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Mental Health of Children: Psychosocial Occupational Therapy for Pediatric Populations

Mental Health of Children: Psychosocial Occupational Therapy for Pediatric Populations
William Lambert, MS, OTR/L
March 8, 2016
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Introduction

What would cause a child to have a mental illness? Mental illness occurs in children in much the way it occurs in adults or any other individual. Much of the time, in current thinking, it is a result of genetics, psychosocial stressors, and often a combination of both of those factors. However, you could have an illness based on genetics alone or psychosocial stressors alone, but the predisposition certainly facilitates a mental health issue.

Diagnoses Usually First Diagnosed in Childhood (DSM-IV-TR)

To start out, we are going to look at some diagnoses first usually diagnosed in childhood according to the DSM-IV-TR, The Diagnostic and Statistical Manual of Mental Disorders, as noted in Figure 1. This is the fourth edition text revision that was used until the publication of DSM-V in 2013. We will talk about these diagnoses first and then I will also be talking about changes that the publication of DSM-V facilitated in terms of looking at children's disorders. All of these disorders, that I am going to discuss, were initially in a section of the DSM-IV-TR, which are disorders first identified in infancy, childhood, and adolescence. This is why we are speaking about these first. Also, that section of the DSM-IV-TR does not exist in DSM-V, and I will talk about that in a minute. 

 

Figure 1. Diagnoses first diagnosed in childhoot according to DSM-IV-TR.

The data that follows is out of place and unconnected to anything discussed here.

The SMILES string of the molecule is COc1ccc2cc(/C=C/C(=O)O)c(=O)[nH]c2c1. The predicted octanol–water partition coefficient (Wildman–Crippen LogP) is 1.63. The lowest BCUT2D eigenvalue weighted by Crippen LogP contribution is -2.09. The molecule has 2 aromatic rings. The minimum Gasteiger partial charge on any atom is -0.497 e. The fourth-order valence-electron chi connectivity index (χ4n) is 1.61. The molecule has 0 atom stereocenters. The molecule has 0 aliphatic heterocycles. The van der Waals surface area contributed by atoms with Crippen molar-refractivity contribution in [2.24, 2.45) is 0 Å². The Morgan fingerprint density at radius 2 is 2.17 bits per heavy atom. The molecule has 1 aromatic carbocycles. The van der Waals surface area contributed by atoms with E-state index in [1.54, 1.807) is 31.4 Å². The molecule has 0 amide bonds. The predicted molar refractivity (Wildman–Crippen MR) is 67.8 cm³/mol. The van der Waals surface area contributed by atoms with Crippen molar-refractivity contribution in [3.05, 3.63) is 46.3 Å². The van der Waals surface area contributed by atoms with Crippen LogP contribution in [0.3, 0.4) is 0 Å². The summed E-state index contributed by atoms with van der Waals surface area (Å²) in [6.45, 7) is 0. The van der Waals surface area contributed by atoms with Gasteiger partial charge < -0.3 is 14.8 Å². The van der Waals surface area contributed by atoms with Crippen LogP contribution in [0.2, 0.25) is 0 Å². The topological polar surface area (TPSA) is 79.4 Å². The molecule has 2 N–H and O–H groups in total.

Attention Deficit/Hyperactivity Disorder

I am sure many of you are familiar with attention deficit/hyperactivity disorder, characterized by prominent symptoms of inattention or hyperactivity and impulsivity. This is the child that cannot stay seated in the classroom, that calls out before a question is even fully posed, has trouble maintaining body space, is fidgety, or, with the inattentive type, cannot follow directions, cannot keep up with school work, and is easily distractable.

Oppositional Defiant Disorder

Oppositional defiant disorder, characterized by a pattern of negativistic, hostile, and defiant behavior. This is a very aptly named disorder. This is a child that opposes adult directions and defies rules that are set by adults and is frequently hostile. They can be very difficult to parent or to have in the classroom due to their inability to follow instructions.


william lambert

William Lambert, MS, OTR/L

William L. Lambert, MS, OTR/L holds a bachelor’s degree in English and Psychology and a bachelor’s and advanced master’s degree in occupational therapy. He has over twenty years of experience working with children and adolescents in inpatient and community settings. Currently he holds the position of Faculty Specialist in the Department of Occupational Therapy at The University of Scranton where he teaches the psychosocial-based courses and conducts ongoing research on current preferred adolescent occupations. He developed the Scranton Adolescent Interest Checklist, © as a contemporary assessment tool for use with this population. He authored chapters on children and adolescents in Cara and MacRae’s 2019 textbook Psychosocial Occupational Therapy: An Evolving Process and on posttraumatic stress disorder in Weiss, Morgan and Kinnealey’s A Practitioners Guide to Clinical Occupational Therapy published in 2012. He was the lead author of the psychosocial chapters in the National Occupational Therapy Certification Exam Review & Study Guide published in 2019 and the National OTA Certification Exam Review & Study Guide, both edited by Rita P. Fleming-Castaldy. He is on the editorial board of the journal Occupational Therapy in Healthcare. Mr. Lambert is a member of the American Occupational Therapy Association, the Pennsylvania Occupational Therapy Association, and the World Federation of Occupational Therapists He has presented numerous times at state and national occupational therapy conferences.



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